In our previous posts, we discussed sensors and wireless communicationsthe two components that underpin the Internet of Things technology. Our current post looks at how these technologies take effect in real life and help make a difference to operations. Two of these cases deal with real-time location systems (RTLS) implemented in healthcare and logistics and the other with condition monitoring in wind farms.

1. Medical Device Tracking

Every year, hospitals lose hundreds of thousands of dollars by way of missing or stolen equipment. In addition to that, hospital staff lose several hours per day looking for missing items. Take the case of IV pumps. Typically, large hospitals have hundreds of these, yet locating an idle one on demand can be time-consuming. An asset tracking solution backed by the Internet of Things technologies can bring real-time visibility to hospital assets and make their discovery faster. In an IoT-assisted hospital asset tracking system, BLE- or RFID-enabled tags with unique IDs are attached to each device. BLE/RFID readers are deployed in different parts of the hospital to communicate with these tags. In the case of RFID, readers send interrogatory signals over the system’s frequency and the tags on the devices respond by relaying their unique ID and thereby their last-seen location and movement. In the case of BLE, the signals are sent continuously. Based on the signal strength of BLE and WiFi location, accuracy can be improved. The system computes the position of each tagged asset through trilateration. The device location information is transmitted from the readers to a cloud-based IoT platform over IP network. An analytical engine, the fourth component in this IoT-enabled asset tracking system, processes the data in real time, tracking the current location of each device as it moves from one room, ward, or floor to another. Clinicians can access this data on their mobiles as floor plan maps, helping them quickly identify the current location and minimize patient waiting time.   [caption id="attachment_18262" align="aligncenter" width="648"]IoT Use Case: Medical Asset Tracking Medical device tracking in hospitals[/caption]   The solution can secure devices from theft using geofencing technology. When a device crosses its authorized limits, it generates alerts. Besides real-time actionable data, the application also provides analytical insights for asset planning, optimal positioning, utilization, and management by analyzing its movement history, idle hours, and downtime. This centralized and real-time updated system makes auditing simpler and reduces spend on new purchases. The same solution can be adapted to locate medical staff in case of emergencies and to locate patients who lose their way inside hospitals.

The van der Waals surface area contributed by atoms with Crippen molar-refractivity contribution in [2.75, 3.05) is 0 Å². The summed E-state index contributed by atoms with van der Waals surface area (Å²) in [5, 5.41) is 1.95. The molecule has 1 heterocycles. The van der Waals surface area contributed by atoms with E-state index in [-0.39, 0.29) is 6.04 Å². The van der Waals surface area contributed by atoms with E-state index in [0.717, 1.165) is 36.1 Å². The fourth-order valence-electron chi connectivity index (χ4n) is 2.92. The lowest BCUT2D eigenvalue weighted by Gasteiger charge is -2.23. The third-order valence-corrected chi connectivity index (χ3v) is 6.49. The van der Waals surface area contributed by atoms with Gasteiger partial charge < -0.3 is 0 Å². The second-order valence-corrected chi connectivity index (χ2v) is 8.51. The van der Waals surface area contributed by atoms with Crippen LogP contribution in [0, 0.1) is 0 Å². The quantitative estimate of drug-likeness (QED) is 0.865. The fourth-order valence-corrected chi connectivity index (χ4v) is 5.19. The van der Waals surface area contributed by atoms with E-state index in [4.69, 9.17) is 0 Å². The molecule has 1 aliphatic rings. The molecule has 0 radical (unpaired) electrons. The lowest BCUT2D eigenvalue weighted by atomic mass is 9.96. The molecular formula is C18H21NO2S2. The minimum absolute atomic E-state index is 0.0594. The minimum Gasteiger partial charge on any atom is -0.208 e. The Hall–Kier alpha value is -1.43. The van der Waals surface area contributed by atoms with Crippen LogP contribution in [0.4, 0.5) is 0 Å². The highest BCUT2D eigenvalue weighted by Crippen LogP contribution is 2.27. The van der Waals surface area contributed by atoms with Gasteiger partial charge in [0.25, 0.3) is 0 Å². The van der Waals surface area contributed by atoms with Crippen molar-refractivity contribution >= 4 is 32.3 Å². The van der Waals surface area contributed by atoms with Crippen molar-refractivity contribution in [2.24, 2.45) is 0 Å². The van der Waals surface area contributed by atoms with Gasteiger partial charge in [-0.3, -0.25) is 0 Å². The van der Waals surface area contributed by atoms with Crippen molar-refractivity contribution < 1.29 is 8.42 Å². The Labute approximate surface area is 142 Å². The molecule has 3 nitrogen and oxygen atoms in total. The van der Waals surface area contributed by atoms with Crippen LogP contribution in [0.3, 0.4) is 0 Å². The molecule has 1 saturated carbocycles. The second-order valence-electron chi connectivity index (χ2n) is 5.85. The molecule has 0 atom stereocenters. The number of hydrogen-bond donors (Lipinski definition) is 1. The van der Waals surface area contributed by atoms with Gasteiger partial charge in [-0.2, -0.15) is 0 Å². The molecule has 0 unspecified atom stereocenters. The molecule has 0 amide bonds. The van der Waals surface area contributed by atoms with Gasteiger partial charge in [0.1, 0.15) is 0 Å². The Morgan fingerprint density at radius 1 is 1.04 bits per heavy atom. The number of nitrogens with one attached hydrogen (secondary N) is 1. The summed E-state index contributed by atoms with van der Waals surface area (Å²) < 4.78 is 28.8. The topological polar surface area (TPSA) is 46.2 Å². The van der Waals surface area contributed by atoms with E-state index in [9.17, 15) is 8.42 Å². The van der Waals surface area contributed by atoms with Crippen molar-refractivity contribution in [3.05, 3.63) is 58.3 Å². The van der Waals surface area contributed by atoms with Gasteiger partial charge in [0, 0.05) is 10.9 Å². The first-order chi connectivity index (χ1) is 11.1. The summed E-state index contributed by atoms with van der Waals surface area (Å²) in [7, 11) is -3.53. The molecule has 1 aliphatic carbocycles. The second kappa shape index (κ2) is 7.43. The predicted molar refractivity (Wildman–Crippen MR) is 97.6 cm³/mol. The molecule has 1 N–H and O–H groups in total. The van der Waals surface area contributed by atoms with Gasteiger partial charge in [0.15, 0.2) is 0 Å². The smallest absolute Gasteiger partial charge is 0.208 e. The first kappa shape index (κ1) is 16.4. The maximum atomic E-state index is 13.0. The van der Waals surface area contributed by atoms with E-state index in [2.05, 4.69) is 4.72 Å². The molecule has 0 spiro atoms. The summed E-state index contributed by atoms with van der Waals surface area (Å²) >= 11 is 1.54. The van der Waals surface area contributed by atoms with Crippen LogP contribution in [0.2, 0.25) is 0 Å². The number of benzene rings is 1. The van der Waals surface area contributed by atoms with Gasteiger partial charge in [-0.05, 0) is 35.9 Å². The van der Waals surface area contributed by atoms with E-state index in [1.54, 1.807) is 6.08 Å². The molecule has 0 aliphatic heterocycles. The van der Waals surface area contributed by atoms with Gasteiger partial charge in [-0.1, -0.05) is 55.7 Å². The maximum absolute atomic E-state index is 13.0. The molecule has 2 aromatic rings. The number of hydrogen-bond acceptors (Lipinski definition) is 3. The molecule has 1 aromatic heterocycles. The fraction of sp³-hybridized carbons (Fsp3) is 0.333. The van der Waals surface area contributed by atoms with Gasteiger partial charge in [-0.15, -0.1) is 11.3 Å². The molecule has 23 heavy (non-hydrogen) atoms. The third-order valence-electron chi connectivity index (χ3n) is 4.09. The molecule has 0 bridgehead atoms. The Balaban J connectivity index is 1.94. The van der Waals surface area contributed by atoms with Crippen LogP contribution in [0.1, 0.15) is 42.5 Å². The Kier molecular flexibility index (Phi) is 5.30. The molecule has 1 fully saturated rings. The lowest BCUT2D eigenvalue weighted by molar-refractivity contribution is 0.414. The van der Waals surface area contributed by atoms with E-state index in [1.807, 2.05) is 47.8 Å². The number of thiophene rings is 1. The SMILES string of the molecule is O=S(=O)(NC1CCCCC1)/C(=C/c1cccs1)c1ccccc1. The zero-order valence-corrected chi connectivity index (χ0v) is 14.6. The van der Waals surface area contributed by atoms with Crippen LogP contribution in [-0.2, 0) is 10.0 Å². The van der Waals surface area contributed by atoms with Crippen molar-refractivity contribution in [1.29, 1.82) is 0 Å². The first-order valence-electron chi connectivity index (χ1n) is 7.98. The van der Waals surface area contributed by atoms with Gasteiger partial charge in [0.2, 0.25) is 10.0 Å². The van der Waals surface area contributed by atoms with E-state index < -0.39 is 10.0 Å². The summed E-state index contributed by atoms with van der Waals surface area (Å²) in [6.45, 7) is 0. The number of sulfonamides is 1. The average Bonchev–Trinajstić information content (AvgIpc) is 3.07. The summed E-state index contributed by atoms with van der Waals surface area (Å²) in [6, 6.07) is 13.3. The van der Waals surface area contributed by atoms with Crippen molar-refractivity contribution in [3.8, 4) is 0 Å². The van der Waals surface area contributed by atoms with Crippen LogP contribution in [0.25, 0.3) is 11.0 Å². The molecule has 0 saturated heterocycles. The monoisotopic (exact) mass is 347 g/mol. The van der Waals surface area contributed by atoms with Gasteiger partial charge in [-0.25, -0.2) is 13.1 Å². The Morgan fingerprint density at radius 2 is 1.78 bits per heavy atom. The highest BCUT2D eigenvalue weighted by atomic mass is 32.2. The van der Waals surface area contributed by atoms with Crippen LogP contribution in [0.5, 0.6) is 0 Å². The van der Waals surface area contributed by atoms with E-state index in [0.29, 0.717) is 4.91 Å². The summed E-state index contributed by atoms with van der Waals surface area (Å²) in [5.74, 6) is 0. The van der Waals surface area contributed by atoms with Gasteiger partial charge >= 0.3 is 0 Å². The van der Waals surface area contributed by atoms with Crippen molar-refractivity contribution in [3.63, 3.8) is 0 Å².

2. Remote Wind Farm Monitoring

As wind energy gains a competitive footing in most developed countries and new installations come into force in others, the stakes are high for wind energy firms. Challenges of wind variability notwithstanding, renewable energy firms can optimize operations through remote monitoring of their wind farms and turbines using IoT-assisted centralized turbine monitoring system. In an IoT-based remote wind turbine monitoring system, sensors attached to turbines collect data on various parameters including temperature, pressure, stress, torque, rotational speed, wind speed, wind direction, lubricant oil level, levels of vibration, the distance between components, and so on. This high-resolution data collected from OPC servers is transmitted to the cloud-based central monitoring platform via HTTP/HTTPS/MQTT protocols. The central monitoring platform, powered by a backend analytical engine, provides the real-time status of each farm and individual status of each turbine. An intuitive interface allows users to keep track of the steady stream of data and easily detect variations in the parametric values. The system generates warnings when there are significant deviations from the standard, allowing operators to check and resolve the exact problems before they snowball into major catastrophes.   [caption id="attachment_18265" align="aligncenter" width="648"]IoT Scenario: Remote Wind Turbine Monitoring Remote wind farm monitoring[/caption] A unified view of production—both current and cumulative (daily, monthly, and yearly)—gives business owners located far away from their farm a better picture of its performance and helps make decisions to minimize downtime and ramp up production. Machine learning algorithms trained on the data can further help predict turbine failure and enable predictive maintenance, minimizing disruptions to operations.